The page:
But even if capitalism is temporarily repaired, Žižek says, this will do nothing to resolve its inherent contradictions. The alarming breakdown of society will lead to new forms of apartheid and emergency states. He highlights the growing militarisation of Italy, where the government has sent the army into Naples to deal with the mafia. He claims that São Paulo in Brazil is mutating into a real-life version of the film Blade Runner (1982). The city now has 70 heliports with the rich travelling on another level to the poor.
Capitalism is, he believes, incapable of resolving the biggest challenges of the day: environmental catastrophe and the abuse of information technology, intellectual property rights and biogenetics. Societies must invent new forms of property ownership and common goods or perish. “My main criticism of liberal capitalism is not that it is bad but that it cannot last indefinitely. Communism has to be reinvented,” he says.
As we munch on our copious green salads and tuck into our delicious meat courses, Žižek says that what particularly fascinates him is the ideological battle over how to interpret the financial crisis. The ruling ideology is trying to shift the blame from the global capitalist system as such on to its accidental deviations – such as overly lax regulation or the corruption of big financial institutions. In some respects this has allowed capitalists to assert their values even more aggressively: while bailing out Wall Street they are shredding collective bargaining agreements at General Motors and relegating the problems of global warming, Aids and hunger.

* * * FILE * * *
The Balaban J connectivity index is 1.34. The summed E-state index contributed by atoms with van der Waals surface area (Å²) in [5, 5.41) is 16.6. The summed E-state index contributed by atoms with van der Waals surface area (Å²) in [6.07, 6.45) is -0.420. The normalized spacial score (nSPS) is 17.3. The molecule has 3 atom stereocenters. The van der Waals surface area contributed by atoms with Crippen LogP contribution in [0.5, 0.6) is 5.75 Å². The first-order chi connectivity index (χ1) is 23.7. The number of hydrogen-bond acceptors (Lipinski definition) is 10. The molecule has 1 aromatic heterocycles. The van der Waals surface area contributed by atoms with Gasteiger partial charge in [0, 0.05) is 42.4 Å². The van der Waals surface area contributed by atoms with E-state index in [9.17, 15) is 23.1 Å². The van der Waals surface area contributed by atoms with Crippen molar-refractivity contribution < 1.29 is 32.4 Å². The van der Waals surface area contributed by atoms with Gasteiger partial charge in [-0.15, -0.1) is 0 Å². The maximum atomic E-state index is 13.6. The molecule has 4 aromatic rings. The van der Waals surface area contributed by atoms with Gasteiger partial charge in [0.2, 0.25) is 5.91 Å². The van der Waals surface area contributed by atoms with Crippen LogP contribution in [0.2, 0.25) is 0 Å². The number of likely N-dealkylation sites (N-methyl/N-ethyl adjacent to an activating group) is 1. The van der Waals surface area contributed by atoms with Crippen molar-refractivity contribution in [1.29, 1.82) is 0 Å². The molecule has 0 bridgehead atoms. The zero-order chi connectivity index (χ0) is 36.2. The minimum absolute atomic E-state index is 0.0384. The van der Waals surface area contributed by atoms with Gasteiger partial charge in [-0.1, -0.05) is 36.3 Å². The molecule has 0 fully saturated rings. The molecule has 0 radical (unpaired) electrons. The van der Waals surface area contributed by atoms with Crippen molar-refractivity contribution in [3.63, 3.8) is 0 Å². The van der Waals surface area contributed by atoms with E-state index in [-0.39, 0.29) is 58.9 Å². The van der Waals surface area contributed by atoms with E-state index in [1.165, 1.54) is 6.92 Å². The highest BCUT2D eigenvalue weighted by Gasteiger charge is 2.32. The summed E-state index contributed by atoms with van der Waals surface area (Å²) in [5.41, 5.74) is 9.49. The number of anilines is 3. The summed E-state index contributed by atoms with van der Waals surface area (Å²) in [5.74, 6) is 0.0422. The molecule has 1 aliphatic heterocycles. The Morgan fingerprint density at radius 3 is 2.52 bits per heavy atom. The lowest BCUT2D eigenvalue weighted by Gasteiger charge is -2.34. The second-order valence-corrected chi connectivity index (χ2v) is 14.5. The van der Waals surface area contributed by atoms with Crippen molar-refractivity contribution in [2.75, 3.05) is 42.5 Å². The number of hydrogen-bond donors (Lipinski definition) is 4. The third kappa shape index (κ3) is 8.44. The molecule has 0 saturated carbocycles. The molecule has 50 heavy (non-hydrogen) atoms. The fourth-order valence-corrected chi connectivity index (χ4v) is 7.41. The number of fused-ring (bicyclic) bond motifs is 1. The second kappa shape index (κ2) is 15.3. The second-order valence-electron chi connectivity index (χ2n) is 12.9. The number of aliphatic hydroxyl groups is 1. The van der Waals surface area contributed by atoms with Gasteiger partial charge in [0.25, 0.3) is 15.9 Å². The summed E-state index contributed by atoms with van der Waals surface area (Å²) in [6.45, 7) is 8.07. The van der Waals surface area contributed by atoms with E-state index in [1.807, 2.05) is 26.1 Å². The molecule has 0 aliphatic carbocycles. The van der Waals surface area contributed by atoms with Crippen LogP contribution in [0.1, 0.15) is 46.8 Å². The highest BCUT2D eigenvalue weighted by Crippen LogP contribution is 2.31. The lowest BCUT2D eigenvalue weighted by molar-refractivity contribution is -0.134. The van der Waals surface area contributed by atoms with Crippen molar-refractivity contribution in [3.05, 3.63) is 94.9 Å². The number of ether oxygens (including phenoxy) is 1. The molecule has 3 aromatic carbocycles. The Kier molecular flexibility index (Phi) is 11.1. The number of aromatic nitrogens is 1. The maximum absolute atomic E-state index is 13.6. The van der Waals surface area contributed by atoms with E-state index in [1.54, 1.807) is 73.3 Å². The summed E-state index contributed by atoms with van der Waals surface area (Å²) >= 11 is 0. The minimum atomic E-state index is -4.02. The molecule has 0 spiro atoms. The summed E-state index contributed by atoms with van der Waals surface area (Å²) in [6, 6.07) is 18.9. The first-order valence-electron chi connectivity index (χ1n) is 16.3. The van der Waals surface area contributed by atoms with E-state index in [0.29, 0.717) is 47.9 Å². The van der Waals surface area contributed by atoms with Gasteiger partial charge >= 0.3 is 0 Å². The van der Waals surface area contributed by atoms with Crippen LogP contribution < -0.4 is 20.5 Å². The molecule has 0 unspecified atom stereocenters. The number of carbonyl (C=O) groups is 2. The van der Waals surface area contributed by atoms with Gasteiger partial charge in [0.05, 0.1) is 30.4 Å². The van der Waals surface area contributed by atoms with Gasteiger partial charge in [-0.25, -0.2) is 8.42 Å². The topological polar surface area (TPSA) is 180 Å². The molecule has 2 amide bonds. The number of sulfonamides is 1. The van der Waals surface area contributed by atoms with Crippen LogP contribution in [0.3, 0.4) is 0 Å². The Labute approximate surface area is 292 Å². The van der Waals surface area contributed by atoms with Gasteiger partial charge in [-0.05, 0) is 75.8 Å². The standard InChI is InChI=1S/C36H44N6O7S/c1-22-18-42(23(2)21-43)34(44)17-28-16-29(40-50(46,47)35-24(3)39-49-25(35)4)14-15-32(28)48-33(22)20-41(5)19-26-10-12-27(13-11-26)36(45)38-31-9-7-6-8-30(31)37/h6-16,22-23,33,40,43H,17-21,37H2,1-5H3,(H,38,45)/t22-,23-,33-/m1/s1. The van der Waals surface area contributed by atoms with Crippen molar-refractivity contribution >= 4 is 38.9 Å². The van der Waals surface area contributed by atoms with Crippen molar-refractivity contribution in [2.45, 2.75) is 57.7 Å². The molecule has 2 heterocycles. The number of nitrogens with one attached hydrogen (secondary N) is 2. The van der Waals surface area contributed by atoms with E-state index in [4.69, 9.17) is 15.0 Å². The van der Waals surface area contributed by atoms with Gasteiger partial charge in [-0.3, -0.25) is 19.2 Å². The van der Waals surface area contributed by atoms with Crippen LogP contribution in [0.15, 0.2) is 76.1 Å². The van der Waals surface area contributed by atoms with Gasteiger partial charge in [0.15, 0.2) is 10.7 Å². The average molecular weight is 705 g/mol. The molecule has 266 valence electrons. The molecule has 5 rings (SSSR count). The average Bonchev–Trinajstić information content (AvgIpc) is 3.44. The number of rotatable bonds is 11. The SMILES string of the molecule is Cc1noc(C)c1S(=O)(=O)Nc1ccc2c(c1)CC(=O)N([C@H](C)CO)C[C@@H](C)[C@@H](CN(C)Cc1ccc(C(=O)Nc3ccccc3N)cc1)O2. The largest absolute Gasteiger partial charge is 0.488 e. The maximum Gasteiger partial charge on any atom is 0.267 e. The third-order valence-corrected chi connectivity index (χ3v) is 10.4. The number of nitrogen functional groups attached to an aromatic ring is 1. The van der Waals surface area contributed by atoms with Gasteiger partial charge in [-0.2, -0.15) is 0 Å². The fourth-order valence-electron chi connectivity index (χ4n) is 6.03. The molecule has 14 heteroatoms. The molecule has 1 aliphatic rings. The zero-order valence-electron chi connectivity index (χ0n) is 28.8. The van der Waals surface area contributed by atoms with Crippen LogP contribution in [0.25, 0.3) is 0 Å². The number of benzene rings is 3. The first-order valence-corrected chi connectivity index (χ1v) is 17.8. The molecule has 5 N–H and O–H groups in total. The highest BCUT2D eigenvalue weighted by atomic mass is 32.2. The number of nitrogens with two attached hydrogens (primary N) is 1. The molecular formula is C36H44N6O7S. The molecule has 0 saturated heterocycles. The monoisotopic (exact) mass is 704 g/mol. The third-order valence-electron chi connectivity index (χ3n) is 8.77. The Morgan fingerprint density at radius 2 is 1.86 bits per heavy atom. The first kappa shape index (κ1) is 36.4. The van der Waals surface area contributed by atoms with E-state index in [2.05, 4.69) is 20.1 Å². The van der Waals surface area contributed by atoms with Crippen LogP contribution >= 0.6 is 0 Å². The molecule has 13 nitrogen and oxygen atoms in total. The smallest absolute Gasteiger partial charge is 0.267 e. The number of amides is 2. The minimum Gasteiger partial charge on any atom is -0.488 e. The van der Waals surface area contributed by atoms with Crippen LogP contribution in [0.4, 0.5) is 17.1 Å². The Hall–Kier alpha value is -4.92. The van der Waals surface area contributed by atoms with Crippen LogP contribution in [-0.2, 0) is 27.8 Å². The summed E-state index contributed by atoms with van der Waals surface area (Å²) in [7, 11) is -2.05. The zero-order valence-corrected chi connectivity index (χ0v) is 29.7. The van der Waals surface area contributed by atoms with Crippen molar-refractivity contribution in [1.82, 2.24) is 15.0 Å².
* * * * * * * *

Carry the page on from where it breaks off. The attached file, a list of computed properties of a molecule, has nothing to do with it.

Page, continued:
“The problem is today that when you have chaos and disorder people lose their cognitive mapping. So it is an open struggle as to whose interpretation will win,” he says. “Never forget that this is how Hitler won.”
According to Žižek, the reason Hitler came to power in the 1930s was because he offered the most attractive interpretation of disastrous events. He simply flattered the Germans by claiming that their army had been betrayed in the first world war and by laying all the blame at the feet of the Jews.
We order fruit salad.
Žižek is obsessed with the way that societies interpret events and the belief systems that underpin politics. One of the most powerful ideological “factories”, he argues, is Hollywood, which is influential in forging our understanding of the world. Žižek admits he enjoys many Hollywood films and says that the best, such as Robert Altman’s Short Cuts (1993), deserve to be called art and are superior to many “fake” European films. But, he suggests, Hollywood also serves an ideological purpose, shaping the way we lead our lives. “I don’t mean big ideological schemes. All that’s dead, I know. What interests me is ideology as part of everyday life,” he says. “My interest is: what’s the message? I like to find a different texture which gives another story.”
Take Titanic (1997). Most viewers see it as a straightforward love story. Not Žižek. Many critics noted the anti-establishment tone of the film: how the rich passengers are cruel while those on the lower decks are far more sympathetic. But, according to Žižek, the film reinforces the social order rather than subverts it. The true narrative concerns a spoiled, rich girl who has lost her identity. She takes a lower-class lover to restore her vitality, to put her ego image together, he says. The lover literally draws her picture. “And then, after his job is done, he can f*** off and disappear. He is – what I would call in theory – a pure vanishing mediator. It is not a love story. It is vampiric, egotistic exploitation.”